Could this spur on an in-flight Internet price war?
Southwest Airlines is a little late getting into the in-flight Internet game. Carriers such as Delta, Virgin America, American, and Air Canada have offered on-board Wi-Fi via the Gogo Inflight Internet service for years. Southwest, by contrast, uses a satellite-based service called Row 44 for in-flight Internet, and while Southwest may not be the first to offer wide-spread in-flight Wi-Fi, the airline aims to make a splash by undercutting the going rate.
Airlines that use Gogo generally charge $4.95 if Wi-Fi access on short flights (up to 1.5 hours), $9.95 on medium-length routes (1.5 to 3 hours), and $12.95 for long-haul domestic flights (over 3 hours). Southwest, by contrast, just made an announcement: Its in-flight Internet access will sell for just $5 a pop on any flight, of any length.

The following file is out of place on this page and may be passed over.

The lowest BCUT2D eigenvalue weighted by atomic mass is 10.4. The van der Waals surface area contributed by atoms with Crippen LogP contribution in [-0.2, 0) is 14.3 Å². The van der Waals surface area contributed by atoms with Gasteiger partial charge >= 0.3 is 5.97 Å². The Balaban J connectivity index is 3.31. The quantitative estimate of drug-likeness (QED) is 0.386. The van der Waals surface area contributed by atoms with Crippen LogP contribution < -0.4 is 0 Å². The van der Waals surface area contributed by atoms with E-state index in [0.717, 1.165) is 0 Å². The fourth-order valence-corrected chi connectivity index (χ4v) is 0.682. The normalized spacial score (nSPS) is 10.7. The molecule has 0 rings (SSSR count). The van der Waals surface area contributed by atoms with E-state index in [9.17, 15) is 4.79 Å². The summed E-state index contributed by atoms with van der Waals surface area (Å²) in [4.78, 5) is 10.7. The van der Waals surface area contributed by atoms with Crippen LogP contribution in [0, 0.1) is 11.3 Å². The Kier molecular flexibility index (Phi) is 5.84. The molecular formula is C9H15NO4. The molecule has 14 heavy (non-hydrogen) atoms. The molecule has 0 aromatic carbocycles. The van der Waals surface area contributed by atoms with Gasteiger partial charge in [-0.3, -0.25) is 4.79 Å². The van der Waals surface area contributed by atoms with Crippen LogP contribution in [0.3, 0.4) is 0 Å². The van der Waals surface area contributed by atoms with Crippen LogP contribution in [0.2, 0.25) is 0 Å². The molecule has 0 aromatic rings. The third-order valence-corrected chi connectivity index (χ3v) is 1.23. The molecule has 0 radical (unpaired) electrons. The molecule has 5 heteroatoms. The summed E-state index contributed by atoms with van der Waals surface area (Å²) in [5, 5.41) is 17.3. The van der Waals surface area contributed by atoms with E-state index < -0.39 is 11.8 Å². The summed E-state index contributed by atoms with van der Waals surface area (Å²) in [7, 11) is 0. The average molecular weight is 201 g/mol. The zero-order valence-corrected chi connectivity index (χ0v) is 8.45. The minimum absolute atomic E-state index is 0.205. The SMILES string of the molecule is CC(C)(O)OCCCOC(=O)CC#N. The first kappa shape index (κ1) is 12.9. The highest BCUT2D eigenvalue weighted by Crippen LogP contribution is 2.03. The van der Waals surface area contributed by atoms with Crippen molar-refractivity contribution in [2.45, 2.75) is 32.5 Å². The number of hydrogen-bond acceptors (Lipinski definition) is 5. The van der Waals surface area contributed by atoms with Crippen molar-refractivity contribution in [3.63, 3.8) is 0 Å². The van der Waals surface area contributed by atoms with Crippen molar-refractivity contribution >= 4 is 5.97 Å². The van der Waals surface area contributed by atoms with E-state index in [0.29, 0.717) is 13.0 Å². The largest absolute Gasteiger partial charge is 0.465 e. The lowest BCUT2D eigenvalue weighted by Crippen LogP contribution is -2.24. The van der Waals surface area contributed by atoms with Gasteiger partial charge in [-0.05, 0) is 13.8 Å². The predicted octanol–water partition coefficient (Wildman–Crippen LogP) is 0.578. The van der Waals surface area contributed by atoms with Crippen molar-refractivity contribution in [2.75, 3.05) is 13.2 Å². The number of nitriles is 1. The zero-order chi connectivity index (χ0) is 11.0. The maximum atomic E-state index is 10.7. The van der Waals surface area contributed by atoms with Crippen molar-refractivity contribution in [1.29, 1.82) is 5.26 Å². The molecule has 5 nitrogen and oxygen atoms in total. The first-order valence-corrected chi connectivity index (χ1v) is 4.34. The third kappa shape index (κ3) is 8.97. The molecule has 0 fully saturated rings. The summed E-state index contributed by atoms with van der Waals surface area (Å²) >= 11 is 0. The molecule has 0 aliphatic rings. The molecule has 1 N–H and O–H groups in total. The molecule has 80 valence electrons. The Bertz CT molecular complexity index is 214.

There's some fine print, of course. Southwest says this is an introductory rate. The airline hasn't stated when the intro rate will end, and what the regular rate would be once that intro rate disappears. Also, Southwest is still in the process of outfitting all of its aircraft with Row 44 technology. The full fleet is expected to have in-flight by 2013, and passengers won't necessarily know whether their plane has Wi-Fi until they ask a flight attendant.
If Wi-Fi is available, Southwest's Internet service is a bargain, relatively speaking, especially on long cross-country flights. Log on for $5 while you can.